Der Ring


Richard wagner european orchestra
choir of Dijon’s opera
Maîtrise of dijon

musical direction Daniel Kawka
staging Laurent Joyeux
drama & staging collaboration Stephen Sazio
scenography Damien Caille-Perret
costumes design Claudia Jenatsch
lighting JeanPascal Pracht
staging assistantYves Lenoir
scenography assistant Roberta Chiarito
costumes assistant Lucie Hermand
make-up assistant Marion Bidaud
vocal coches Elsa Lambert, Emmanuel Olivier
choir director Mihály Menelaos Zeke
Maîtrise director Etienne Meyer
piano accompanist Maurizio Prosperi

Sabine Hogrefe, Brünnhilde
Daniel Brenna, Siegfried | Siegmund
Thomas Bauer, Wotan | der wanderer
Nicholas Folwell, alberich | Gunther | l’homme
Anna Wall , Flosshilde | Siegrune | Griemgerde | la vieille femme
Andrew Zimmerman, loge
Florian Simson, mime
Manuela Bress, Fricka | Waltraute | Schwertleite | 2e Norne
Josefine Weber, Sieglinde | Gutrune | 3e Norne
Christian Hübner , fafner | Hunding | Hagen
Katja Starke, erda | 1ère Norne
FranciscoJavier Borda, fasolt
Hanne Roos, Woglinde | Ortlinde | Helmwige | Freia
Cathy van Roy, Wellgunde | Gerhilde | Rossweise
Yu Chen, froh
Zakaria El Bahri, Donner
Hugues De Mareschal, Clément Guigon, Dorian Martinetto, Augustin Mascarelli, Marin Meyer & Augustin Lesourd, forest birds
Rémi Meyer, child
Lucie Hermand, bird

A deep orchestra pit helps to ensure that the orchestral sound remains rich while not swamping the singers. And under the baton of Daniel Kawka, the “Richard Wagner European Orchestra” turned in a performance fit to grace any opera house on the planet. The orchestral textures were sumptuous and there was a constant sense of forward impulse from beginning to end.

But overall, this first half of Joyeux’s Ring has been impressive, most of all musically. The melodies ring in my head, there were singing performances to savour and all the grandeur of Wagner’s orchestration came through with full force. Most of all, the music told the story – even to non German speakers struggling with French surtitles – and in a Ring cycle, that’s the most important thing you can ask for. Siegfried and Götterdämerung to follow this evening. I can’t wait.

David Karlin, 7th October 2013

But the last word in this cycle has to belong to Daniel Kawka and the “Richard Wagner European Orchestra”, who sounded fantastic throughout all four operas, giving both newcomers and veterans the full Wagnerian experience: heavy with brass, lushly textured, constantly propelling and propelled by the narrative. Remarkably, this was a scratch orchestra put together in just four months as a result of the intended orchestra having cancelled – a heroic feat indeed.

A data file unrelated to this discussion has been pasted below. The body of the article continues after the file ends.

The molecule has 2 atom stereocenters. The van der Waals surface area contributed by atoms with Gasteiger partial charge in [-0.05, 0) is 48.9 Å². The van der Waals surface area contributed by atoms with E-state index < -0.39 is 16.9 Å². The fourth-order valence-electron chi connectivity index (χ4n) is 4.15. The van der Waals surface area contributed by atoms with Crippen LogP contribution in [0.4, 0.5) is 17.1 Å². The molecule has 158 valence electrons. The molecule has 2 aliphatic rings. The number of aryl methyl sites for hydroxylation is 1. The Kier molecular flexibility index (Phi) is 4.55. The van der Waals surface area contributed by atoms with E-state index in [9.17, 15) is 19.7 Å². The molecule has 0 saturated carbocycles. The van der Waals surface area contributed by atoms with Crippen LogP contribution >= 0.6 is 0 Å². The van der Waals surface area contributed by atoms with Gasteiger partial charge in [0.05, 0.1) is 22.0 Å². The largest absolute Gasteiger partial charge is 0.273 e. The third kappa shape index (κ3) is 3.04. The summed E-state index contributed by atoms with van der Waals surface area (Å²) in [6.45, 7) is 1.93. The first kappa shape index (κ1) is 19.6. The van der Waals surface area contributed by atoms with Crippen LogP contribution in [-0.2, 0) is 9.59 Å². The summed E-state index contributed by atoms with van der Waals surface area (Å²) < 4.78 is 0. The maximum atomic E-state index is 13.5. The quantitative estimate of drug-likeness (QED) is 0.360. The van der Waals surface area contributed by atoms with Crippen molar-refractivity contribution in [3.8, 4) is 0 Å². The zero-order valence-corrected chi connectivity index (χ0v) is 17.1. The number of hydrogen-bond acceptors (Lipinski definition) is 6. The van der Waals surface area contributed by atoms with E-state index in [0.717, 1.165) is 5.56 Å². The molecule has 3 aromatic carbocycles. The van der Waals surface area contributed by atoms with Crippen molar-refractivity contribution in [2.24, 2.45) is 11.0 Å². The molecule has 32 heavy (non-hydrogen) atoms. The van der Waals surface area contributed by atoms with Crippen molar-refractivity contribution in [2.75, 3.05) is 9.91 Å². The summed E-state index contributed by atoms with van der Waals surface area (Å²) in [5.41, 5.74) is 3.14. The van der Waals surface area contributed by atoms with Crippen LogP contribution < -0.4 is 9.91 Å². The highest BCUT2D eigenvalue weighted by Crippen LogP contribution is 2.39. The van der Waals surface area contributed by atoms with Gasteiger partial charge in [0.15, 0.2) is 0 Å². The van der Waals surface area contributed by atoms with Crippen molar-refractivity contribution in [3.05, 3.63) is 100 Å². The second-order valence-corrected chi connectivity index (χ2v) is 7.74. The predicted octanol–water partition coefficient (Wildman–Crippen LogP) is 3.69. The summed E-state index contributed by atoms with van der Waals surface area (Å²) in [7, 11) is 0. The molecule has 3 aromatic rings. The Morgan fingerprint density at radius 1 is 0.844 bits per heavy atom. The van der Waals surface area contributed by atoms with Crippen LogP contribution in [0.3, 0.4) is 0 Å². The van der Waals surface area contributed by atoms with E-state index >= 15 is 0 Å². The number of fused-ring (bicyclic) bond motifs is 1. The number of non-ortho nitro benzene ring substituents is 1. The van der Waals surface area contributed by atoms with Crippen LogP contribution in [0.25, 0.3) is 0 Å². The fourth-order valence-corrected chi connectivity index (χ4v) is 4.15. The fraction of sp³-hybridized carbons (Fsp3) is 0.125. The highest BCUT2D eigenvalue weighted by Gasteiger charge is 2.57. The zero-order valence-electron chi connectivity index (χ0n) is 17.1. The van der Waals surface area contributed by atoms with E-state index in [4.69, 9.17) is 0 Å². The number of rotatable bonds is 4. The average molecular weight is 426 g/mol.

Submitted by David Karlin on 16th October 2013



When the music of the Ring appears to drag on, it is not Wagner who stagnates, but the conductor who gets stuck. Nothing to worry about for Daniel Kawka whose interpretation of Tristan and Isolde in 2009 proved that he was a Wagnerian of the calibre of Clemens Kraus of old or the Boulez of today. He is attentive to the constant discourse as the chamber-like intimacy of the number of dialogues between two characters. His Ring relieves the songs in the mournful spirit of the song.

Gilles Macassar, Télérama

This success would not have been possible without a musical interpretation which, among others, contrasts the ordinary and generates enthusiasm. The conductor of the orchestra Daniel Kawka has become a great victor from this. (…) He has gained a lofty and luminous sound, which would have enchanted Nietzsche, he would have wished, after the opaque mists of the Parsifal, to hear “Mediterranean” music. His reign, particularly in the wind section, is a glow on the Italian Riviera, the sun lit views of Bordighera or Portofino, such as Monet painted them. “It is not Debussy, but Wagner who invented impressionism in music”, corrected Armin Jordan. Daniel Kawka gives him a reason. (…) He controls and contains the surge of sound, to ensure the transparency of the blends, and the suppleness of the articulations. The basis and intimacy of chamber music. As the spirit of the song is concerned.

Gilles Macassar, Télérama

Daniel Kawka, master of Wagnerian material